What health needs do displaced people face?
People who have been forced to flee can end up living temporarily or semi-permanently in a wide range of circumstances. They may be taken in to people’s homes, gather in a public building or be hiding in the bush; they may be absorbed into in an existing IDP or refugee camp, or informal housing on the outskirts of a city—or detained. The conditions may be crowded or unsanitary, and there may be insufficient food and drinking water. Unsurprisingly people’s health and wellbeing can suffer severely, all the more so if healthcare is out of reach. In hospitals, health centres and mobile clinics MSF can provide care at different levels to reduce people’s suffering and save lives.
Pregnant women, young children, people with chronic diseases and the elderly all need particular attention to avoid facing health complications. For example, many women and girls on the move will be of reproductive age: between 15 and 45 years old. MSF can help ensure they have access to contraception, or a safe place to deliver their baby, and provide support in the wake of sexual violence, or for mothers to care for their own children.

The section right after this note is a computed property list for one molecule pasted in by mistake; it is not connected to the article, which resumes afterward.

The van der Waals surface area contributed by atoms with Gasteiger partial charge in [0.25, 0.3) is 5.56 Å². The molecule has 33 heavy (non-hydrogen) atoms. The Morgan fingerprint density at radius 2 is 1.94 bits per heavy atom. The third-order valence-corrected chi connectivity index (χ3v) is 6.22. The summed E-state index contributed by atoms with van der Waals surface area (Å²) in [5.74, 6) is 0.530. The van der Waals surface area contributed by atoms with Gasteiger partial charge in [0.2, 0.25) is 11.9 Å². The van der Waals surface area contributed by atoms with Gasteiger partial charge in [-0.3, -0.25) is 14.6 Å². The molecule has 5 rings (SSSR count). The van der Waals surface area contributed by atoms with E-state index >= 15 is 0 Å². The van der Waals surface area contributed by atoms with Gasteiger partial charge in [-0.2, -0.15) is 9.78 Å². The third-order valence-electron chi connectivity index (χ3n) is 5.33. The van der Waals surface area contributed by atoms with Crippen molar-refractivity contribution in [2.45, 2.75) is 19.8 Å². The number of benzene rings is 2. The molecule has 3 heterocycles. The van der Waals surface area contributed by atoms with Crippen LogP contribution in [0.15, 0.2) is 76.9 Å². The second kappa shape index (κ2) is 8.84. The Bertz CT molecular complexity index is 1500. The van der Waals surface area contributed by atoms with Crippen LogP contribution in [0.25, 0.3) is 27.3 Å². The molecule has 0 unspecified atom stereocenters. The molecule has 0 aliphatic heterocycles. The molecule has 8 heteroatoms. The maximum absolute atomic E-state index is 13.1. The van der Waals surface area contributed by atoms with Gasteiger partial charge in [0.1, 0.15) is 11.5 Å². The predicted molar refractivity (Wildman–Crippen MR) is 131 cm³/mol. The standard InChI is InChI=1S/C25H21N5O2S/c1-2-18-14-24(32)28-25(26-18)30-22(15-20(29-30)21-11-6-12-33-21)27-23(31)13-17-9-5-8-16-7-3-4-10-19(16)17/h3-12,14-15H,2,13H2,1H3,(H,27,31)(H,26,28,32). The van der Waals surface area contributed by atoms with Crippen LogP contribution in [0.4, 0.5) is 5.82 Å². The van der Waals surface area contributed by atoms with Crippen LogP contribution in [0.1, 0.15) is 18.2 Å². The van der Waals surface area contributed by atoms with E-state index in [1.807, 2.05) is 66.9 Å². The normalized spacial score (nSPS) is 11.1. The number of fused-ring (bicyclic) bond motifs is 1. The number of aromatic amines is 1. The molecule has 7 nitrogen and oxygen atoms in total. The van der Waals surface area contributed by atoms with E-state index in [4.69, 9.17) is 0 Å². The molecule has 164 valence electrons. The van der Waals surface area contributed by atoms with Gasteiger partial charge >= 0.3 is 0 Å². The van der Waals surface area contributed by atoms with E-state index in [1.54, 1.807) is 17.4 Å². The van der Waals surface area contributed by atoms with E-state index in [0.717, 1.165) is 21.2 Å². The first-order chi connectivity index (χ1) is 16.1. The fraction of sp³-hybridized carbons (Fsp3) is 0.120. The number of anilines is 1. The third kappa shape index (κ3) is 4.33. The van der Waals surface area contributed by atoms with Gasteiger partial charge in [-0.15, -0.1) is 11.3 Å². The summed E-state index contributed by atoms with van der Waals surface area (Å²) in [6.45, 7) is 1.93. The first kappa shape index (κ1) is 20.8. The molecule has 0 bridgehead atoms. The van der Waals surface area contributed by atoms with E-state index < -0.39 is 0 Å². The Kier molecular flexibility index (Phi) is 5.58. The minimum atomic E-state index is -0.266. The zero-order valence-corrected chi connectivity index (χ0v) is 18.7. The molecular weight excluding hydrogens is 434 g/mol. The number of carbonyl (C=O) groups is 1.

In camp situations, MSF teams see many patients with skin, parasitic and respiratory infections, especially children under five, who are also most at risk of infectious diseases such as measles, diarrhea, malaria and malnutrition. We may need to quickly establish a vaccination or preventive treatment campaign or dedicated treatment centres to address specific needs.
It is impossible for people to stay healthy without clean water and good quality sanitation, so these too are priority areas for MSF. Our WATSAN—water and sanitation—teams may focus on improving the water supply, sewage disposal, hospital waste management , equipment in our health facilities and/or infection control.
People forced to flee, especially due to armed conflict, may also be carrying serious wounds and physical and mental trauma. MSF has the expertise to provide surgery, post-operative care and rehabilitation, and psychosocial support to help people find coping mechanisms despite the uncertainty of their future.